What could genomic medicine do in the future?
DNA gel image via www.shutterstock.com.
Although genomics research has the potential to revolutionize medicine, it has limitations. It may not do much to prevent many of the leading causes of death.
There are genetic difference within and between tumors.
DNA sequencing image via www.shutterstock.com.
Not only are tumors are different from one another, but there can even be genetic differences within a single tumor.
Blood is drawn from an unidentified patient during a routine exam Thursday, Dec. 8, 2016 at a Boston area medical clinic.
AP Photo/Dwayne Desaulniers
New regulations for research with human blood and tissue try to balance scientific progress with patient privacy.
By unlocking phosphorus from soil, microbes help plants like these sugar beets take it up and boost plant growth.
Researchers are developing biological tools that can boost crop yields to feed a growing world population without harming human health or the environment.
Cracking genetic responses to the changing environment in Africa would open a new frontier in the drive against rising non-communicable diseases on the continent.
Precision public health can make a huge difference to people across Africa.
Albert González Farran, UNAMID
Precision public health has the potential to transform the global health sphere by ensuring that the right interventions are brought to the right people in the right places.
Scientists have been looking for and finding ways to track various cancers in the blood for some time.
By measuring a cancer cell's DNA in the bloodstream, scientists can get a snapshot of the cancer itself, which is referred as a "liquid biopsy".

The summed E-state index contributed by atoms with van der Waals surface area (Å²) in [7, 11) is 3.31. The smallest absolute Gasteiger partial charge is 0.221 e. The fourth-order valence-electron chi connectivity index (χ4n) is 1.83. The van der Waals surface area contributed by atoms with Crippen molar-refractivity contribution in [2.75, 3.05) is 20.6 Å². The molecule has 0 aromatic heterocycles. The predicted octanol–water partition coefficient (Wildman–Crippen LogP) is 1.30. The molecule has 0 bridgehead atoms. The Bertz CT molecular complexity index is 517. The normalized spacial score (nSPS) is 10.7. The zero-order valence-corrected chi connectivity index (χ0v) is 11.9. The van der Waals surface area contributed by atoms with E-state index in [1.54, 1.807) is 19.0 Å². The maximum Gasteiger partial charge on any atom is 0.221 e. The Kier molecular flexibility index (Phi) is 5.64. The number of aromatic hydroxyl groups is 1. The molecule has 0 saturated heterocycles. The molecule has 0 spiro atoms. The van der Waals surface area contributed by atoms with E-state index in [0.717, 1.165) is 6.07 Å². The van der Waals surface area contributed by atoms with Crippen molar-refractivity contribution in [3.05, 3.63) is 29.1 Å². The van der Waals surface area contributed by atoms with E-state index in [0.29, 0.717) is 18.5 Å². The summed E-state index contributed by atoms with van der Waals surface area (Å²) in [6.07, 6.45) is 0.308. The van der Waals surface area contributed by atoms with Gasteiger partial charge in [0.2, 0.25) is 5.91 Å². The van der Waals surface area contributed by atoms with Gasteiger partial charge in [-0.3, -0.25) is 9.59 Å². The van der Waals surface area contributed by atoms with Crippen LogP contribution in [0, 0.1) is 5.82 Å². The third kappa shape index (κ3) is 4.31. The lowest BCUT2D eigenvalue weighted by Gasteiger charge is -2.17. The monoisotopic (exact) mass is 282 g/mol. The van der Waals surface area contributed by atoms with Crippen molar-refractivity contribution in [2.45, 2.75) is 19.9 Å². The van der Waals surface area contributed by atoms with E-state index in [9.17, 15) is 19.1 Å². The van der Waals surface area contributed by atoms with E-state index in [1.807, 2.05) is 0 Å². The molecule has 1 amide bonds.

Personalised medicine allows treatment to be tailored to a patient’s unique genetic makeup.
The rise of personalised medicine, which is mainly based on genetic testing, needs adequate regulation so privacy rights aren't breached. That's only one of several issues that must be considered.
A new study shows that by using genomics, you can cut down the lengthy process of testing for drug-resistance TB to a matter of days.
Who’s in charge once your biological material is out of your body?
Next-generation genomic research depends on study participants sharing their biological materials with scientists. But concerns over how that information is protected may hold some people back.
Scientists today are inundated with data.
Big Data produces mountains of information, but it's useless for science unless we're asking the right questions.
Pancreatic cancer cells (left) next to normal pancreatic cells (right)
A new study has identified that pancreatic cancer is not one, but four types of cancer, and opened the door to possible new treatments.
Cassava feeds 800 million people - keeping it disease-free is a must.
Rapid genetic disease screening will be the key to saving East Africa's crops - just as it was during West Africa's ebola crisis.
It’s a lot for a person to puzzle out… call in the computers!
Modern biological research relies on big data analytics. Vast reservoirs of memory and powerful computing ability mean machines find patterns and make meta-analyses and even predictions for scientists.
Don’t forget the genes!
Brain image via www.shutterstock.com.
It's time for neurons to share the glory. Gene activity isn't just a background utility of the brain, but an integral part of its operation.
The 1000 Genome Project is comparing the genomes of thousands of people from around the world.
The 1000 Genome Project has revealed the genetic variations that exist among people around the world, and discovered that some people are missing many genes.
Inuits are less likely to develop cardiovascular disease and diabetes, despite their large fat intake.
A genetic study of Inuits in Greenland has shed light on how this population has adapted to eating a high-fat diet.
The California two-spot octopus, Octopus bimaculoides, has distinctive blue ‘eye’ spots on either side of its head.
Roy Caldwell/UC Berkeley
A peek inside the genome of the octopus gives some hints as to what makes it such a remarkable creature is so many ways.
Umatilla people, one of the tribes fighting to bury the Kennewick Man.
U.S. National Archives and Records Administration/wikimedia
A genomic sequencing study suggesting that the 9,000-year old skeleton dubbed "Kennewick Man" was Native American will intensify a 20-year-old dispute about what should happen to the remains.
Genetic techniques are helping scientists work out how to stop invasive species before they rack up huge environmental and financial costs.